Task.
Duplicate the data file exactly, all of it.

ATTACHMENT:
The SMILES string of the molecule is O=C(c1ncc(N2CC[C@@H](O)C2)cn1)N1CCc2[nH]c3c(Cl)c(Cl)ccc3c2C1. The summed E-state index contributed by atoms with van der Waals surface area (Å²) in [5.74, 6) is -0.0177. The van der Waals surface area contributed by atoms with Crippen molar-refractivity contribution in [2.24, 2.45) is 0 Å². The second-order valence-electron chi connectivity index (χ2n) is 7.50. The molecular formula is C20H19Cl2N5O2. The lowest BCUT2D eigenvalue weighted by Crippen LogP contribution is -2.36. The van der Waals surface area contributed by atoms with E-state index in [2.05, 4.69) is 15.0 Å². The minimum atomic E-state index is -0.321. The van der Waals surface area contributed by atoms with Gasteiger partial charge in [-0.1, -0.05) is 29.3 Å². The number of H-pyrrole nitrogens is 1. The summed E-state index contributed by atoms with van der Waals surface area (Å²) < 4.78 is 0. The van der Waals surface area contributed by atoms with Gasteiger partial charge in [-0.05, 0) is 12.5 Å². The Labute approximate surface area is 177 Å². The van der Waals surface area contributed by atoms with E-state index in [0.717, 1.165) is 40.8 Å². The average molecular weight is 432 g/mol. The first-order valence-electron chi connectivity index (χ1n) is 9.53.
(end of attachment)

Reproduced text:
The SMILES string of the molecule is O=C(c1ncc(N2CC[C@@H](O)C2)cn1)N1CCc2[nH]c3c(Cl)c(Cl)ccc3c2C1. The summed E-state index contributed by atoms with van der Waals surface area (Å²) in [5.74, 6) is -0.0177. The van der Waals surface area contributed by atoms with Crippen molar-refractivity contribution in [2.24, 2.45) is 0 Å². The second-order valence-electron chi connectivity index (χ2n) is 7.50. The molecular formula is C20H19Cl2N5O2. The lowest BCUT2D eigenvalue weighted by Crippen LogP contribution is -2.36. The van der Waals surface area contributed by atoms with E-state index in [2.05, 4.69) is 15.0 Å². The minimum atomic E-state index is -0.321. The van der Waals surface area contributed by atoms with Gasteiger partial charge in [-0.1, -0.05) is 29.3 Å². The number of H-pyrrole nitrogens is 1. The summed E-state index contributed by atoms with van der Waals surface area (Å²) < 4.78 is 0. The van der Waals surface area contributed by atoms with Gasteiger partial charge in [-0.05, 0) is 12.5 Å². The Labute approximate surface area is 177 Å². The van der Waals surface area contributed by atoms with E-state index in [0.717, 1.165) is 40.8 Å². The average molecular weight is 432 g/mol. The first-order valence-electron chi connectivity index (χ1n) is 9.53.